Another medically-verified food to avoid permanently is shrimp, which is [thankfully] the only food I have IgE antibodies to, and it's not life-threatening at least so long as I don't abuse.  And then it's not like I'd want to anyway... shrimping is hugely unsustainable, and shrimp coming from the BP-destroyed Gulf Coast or Fukushima-contaminated waters probably wouldn't be good eats anyway.

Then we have other major IgG intolerances that are nearly as bad as wheat bran, which include:
  • alfalfa
  • bean sprouts
  • black pepper
  • cinnamon
  • coffee
  • mushrooms
  • nutmeg
  • oats
  • olives
  • sage
  • sesame seeds
  • walnuts
Coincidentally, these are foods and spices I used to eat quite frequently during my pre-wheat days, so I can't help but notice a connection. There's a few more that also fit the pattern (such as peppermint and ginger), but these are very low on the scale... once my gut heals properly, I should be able to consume many of these foods safely again!  We'll see when I retake the test in December/January.  :)

Lastly, we have foods I avoid for dietary considerations.  Soy is medically-safe to eat from an allergen standpoint, but good luck trying to get me to willingly eat it... same goes for table sugar, artificial sweeteners and a whole host of unfermented grains.  I also despise fake, trans-fatty, hydrogenated, omega 6-heavy, rancid, oxidized, ironically-heart-harming vegetable oils which I affectionately call "sludge oils"; these include such gems as corn oil, canola/rapeseed oil, soybean oil, safflower oil, cottonseed oil, or a combination of them.  Bottom line is: if you need a mega-factory, industrial solvents and deodorants to produce these unnatural sludges to use as cooking fat, expect your insides to get unnaturally "sludgy" as well.   

That's not to say I won't ever eat these... I evaluate plenty of gluten-free junk food as a service or out of curiosity, and many contain a lot of very questionable ingredients in an effort to be "low-fat"... in doing so, they replace one kind of toxin for another.  But as long as this remains the occasional junk food and not a common dietary staple, I feel my gut's strong enough now to take it.  ;)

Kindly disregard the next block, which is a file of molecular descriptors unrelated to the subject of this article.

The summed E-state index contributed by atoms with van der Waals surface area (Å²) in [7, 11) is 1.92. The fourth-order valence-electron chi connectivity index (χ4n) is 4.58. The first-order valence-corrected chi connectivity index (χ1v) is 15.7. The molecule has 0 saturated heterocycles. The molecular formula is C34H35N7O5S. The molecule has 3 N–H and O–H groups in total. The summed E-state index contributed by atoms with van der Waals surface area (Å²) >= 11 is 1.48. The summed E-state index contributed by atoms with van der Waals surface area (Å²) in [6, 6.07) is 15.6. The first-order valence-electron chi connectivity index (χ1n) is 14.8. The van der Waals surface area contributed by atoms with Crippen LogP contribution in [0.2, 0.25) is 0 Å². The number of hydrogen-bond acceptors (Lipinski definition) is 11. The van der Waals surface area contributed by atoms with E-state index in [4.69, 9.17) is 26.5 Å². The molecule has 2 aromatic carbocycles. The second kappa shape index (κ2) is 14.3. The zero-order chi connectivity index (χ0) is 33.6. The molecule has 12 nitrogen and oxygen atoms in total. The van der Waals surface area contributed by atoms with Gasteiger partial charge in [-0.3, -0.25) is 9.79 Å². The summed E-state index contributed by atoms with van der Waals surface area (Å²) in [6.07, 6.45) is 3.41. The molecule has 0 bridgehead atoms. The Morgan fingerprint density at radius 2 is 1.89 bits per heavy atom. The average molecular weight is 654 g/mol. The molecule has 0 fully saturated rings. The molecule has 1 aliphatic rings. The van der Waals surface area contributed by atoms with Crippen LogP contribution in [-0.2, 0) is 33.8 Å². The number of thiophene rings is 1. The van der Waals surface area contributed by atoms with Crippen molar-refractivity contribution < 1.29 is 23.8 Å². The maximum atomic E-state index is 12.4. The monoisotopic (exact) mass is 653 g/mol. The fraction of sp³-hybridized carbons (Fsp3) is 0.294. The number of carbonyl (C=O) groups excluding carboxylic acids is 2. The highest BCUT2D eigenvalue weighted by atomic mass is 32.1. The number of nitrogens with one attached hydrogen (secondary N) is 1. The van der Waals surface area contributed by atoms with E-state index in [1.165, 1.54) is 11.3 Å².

Now that I've splurged half this article on the food guide line (no surprise there!), let's end this with the final guideline...

GUIDELINE 7: Have fun!
How cliché! But it's important nonetheless because I can find ways to turn a fun hobby into a chore, and I want to avoid that with Ciao Ciabatta as much as possible.  I will keep this fairly open and free-spirited, and not be overly-mindful with trivial details or writing in any kind of professional manner... this is pure, unadulterated free-association writing [or at least as much as I'm comfortable divulging to the public anyway]!  I won't get too nuts on graphics either, at least for now... many of the illustrations posted here come from Pixabay and are royalty-free (thanks to those generous artists!), but I may be inspired to draw my own in time and host them on Pixabay to return the favor.  I was thinking even of getting a little photo tent so I can shoot proper product images as I can see myself writing about specific foods, plants or products in the near future.  And as I mentioned earlier, I still want to try and create "audiobook" style renditions of these articles just to make use of that Samson microphone I have just lying around.  XD

But I'll worry about that in due time, for now, I'll follow the KISS principle:

GUIDELINE 7b: Keep It Simple & Sane!

^ That works for me!